Jan. 14, 2010
Nicaraguan students visiting for two-week cultural exchange
MARYVILLE, Mo. - Eight Nicaraguan students are scheduled to arrive at Northwest on Friday for a two-week visit as part of a leadership and cultural exchange program.
The students from Juan Mejia Espinoza High School in Villa Sandino, Nicaragua, are coming to Northwest with their teacher, Andrea Tappmeyer, a Maryville native who is completing a two-year service with the United States Peace Corps. Tappmeyer is the daughter of former Northwest men's basketball coach Steve Tappmeyer and Lynette Tappmeyer, who taught second grade at Horace Mann.
The effort, dubbed the "Villa 2 'Ville Initiative," began as a dream for Tappmeyer, who wanted the high school students to get a taste of American culture. She also wanted her students to return to their community with new skills and the abilities to create positive changes.
To help Tappmeyer make her goals a reality, the Northwest and Maryville communities came together, raising the funds needed to cover the costs of the students' passports and paperwork fees, transportation and activities.
Volunteers also organized a clothing drive to provide the students with sweats and other items to help them stay warm. One Maryville couple purchased and donated long underwear for the students, said Dr. Joyce Piveral, assistant director of the professional education unit, who has helped coordinate the exchange.
"The deans office at Northwest and all of those on our project team greatly appreciate the outpouring of support to fund this and realize the dream of Andrea Tappmeyer to express and show these young people opportunities for the future," said Max Ruhl, dean of the College of Education and Human Services.
While the objective for the students' visit is to build English, leadership and motivational skills, some faculty members also are donating instructional time. Northwest adjunct professor Shelly Robertson and former Northwest administrator Bob Bush will be working with the students to develop a leadership project they can incorporate in their community.
Piveral noted the students, who range in age from 14 to 17 years old, are coming to Northwest with impressive backgrounds and aspirations. One student, Arling, has planted fruit trees and hopes to talk to agricultural experts about his experiments with organic fertilizer. Another student, Eyling, said she wants to explore occupations she can share with her community and inspire youth - many of whom are dropping out of school to support their families - to complete their educations.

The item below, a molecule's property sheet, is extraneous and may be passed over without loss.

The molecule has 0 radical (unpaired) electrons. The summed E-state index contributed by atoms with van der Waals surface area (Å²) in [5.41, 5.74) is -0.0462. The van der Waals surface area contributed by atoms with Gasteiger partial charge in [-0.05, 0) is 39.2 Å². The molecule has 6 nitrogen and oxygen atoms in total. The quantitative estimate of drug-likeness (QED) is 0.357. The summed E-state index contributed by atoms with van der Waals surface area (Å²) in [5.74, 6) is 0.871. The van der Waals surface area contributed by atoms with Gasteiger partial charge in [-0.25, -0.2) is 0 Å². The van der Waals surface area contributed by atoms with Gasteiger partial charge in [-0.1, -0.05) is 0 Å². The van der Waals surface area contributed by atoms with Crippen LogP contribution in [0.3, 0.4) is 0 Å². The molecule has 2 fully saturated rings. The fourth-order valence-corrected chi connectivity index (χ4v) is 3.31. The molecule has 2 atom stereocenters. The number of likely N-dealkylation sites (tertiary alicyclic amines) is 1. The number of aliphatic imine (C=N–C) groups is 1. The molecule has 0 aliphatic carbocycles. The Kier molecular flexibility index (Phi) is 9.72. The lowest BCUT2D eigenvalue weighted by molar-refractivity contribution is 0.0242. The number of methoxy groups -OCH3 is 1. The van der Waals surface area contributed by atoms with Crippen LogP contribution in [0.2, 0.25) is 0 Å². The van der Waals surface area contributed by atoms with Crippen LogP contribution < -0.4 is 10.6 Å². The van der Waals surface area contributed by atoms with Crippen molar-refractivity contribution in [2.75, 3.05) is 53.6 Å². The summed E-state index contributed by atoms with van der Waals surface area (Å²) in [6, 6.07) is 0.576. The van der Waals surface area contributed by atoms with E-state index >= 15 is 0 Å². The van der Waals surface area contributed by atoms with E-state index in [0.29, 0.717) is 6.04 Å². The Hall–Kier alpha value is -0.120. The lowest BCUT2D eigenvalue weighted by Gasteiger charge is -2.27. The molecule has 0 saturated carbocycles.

"In our community and in our environment at Northwest, we take so many things for granted," Piveral said. "So these students are going to open our eyes to benefits that we don't realize we have around us."
In exchange, the Northwest and Maryville communities will have a chance to interact with the students and learn about their culture during night and weekend activities. The students will be staying with host families in Maryville, in addition to making cultural trips to museums in Kansas City, Mo., and St. Joseph. The students also will attend basketball games and Wednesday's Ploghoft Lecture at Northwest .
"It's that intercultural experience," Piveral said. "Sharing that and being here during that time will benefit us as much."
Nicaragua is the largest country in Central America with a population of more than 5.8 million. But education and literacy are underfunded there, and more than half of the population is unemployed. Statistics also show 48 percent of the population lives below the poverty line and nearly 80 percent live with less than $2 per day.
The climate there is warm and relatively humid. Nicaragua's average January temperature is about 80 degrees, which means the students will be seeing snow for the first time in Maryville.
With a population of about 4,000 people, Villa Sandino's economy is based on dairy farms and related industries, such as cheese and cream production. There are no banks, no grocery stores and no restaurants. There is a health center, but the closest hospital is 90 minutes west.
The students are scheduled to arrive in Kansas City on Friday afternoon and will be at Dieterich Hall on the Northwest campus for a meet and greet from 5:30 to 7:30 p.m. They will cap their last night in Maryville on Jan. 30 with a cookout and bonfire.
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